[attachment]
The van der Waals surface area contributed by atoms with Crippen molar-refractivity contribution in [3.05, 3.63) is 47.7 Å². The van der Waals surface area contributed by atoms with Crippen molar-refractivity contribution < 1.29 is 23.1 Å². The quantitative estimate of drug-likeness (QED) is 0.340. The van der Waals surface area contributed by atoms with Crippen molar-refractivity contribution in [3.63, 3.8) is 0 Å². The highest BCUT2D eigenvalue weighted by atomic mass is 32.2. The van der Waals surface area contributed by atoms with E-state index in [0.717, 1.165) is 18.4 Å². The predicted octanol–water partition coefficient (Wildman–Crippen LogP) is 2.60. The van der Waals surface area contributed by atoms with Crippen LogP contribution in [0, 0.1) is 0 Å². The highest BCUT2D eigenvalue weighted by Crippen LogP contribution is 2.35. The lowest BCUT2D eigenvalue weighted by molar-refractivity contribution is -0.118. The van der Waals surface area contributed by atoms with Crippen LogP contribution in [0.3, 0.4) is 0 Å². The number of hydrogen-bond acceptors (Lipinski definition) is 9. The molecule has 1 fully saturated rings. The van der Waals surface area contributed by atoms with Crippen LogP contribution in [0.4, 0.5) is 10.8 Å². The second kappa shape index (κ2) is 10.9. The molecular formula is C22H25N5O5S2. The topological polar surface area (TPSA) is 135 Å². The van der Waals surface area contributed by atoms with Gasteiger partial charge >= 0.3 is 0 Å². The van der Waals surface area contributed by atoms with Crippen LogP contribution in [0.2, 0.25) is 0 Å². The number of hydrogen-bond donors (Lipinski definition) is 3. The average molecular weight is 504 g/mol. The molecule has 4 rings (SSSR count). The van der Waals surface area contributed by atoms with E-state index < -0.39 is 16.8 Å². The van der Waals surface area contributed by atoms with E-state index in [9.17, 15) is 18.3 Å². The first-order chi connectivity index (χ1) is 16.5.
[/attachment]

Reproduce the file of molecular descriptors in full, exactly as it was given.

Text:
The van der Waals surface area contributed by atoms with Crippen molar-refractivity contribution in [3.05, 3.63) is 47.7 Å². The van der Waals surface area contributed by atoms with Crippen molar-refractivity contribution < 1.29 is 23.1 Å². The quantitative estimate of drug-likeness (QED) is 0.340. The van der Waals surface area contributed by atoms with Crippen molar-refractivity contribution in [3.63, 3.8) is 0 Å². The highest BCUT2D eigenvalue weighted by atomic mass is 32.2. The van der Waals surface area contributed by atoms with E-state index in [0.717, 1.165) is 18.4 Å². The predicted octanol–water partition coefficient (Wildman–Crippen LogP) is 2.60. The van der Waals surface area contributed by atoms with Crippen LogP contribution in [0, 0.1) is 0 Å². The highest BCUT2D eigenvalue weighted by Crippen LogP contribution is 2.35. The lowest BCUT2D eigenvalue weighted by molar-refractivity contribution is -0.118. The van der Waals surface area contributed by atoms with Crippen LogP contribution in [0.3, 0.4) is 0 Å². The number of hydrogen-bond acceptors (Lipinski definition) is 9. The molecule has 1 fully saturated rings. The van der Waals surface area contributed by atoms with Crippen LogP contribution in [0.4, 0.5) is 10.8 Å². The second kappa shape index (κ2) is 10.9. The molecular formula is C22H25N5O5S2. The topological polar surface area (TPSA) is 135 Å². The van der Waals surface area contributed by atoms with Gasteiger partial charge >= 0.3 is 0 Å². The van der Waals surface area contributed by atoms with Crippen LogP contribution in [0.2, 0.25) is 0 Å². The number of hydrogen-bond donors (Lipinski definition) is 3. The average molecular weight is 504 g/mol. The molecule has 4 rings (SSSR count). The van der Waals surface area contributed by atoms with E-state index < -0.39 is 16.8 Å². The van der Waals surface area contributed by atoms with E-state index in [9.17, 15) is 18.3 Å². The first-order chi connectivity index (χ1) is 16.5.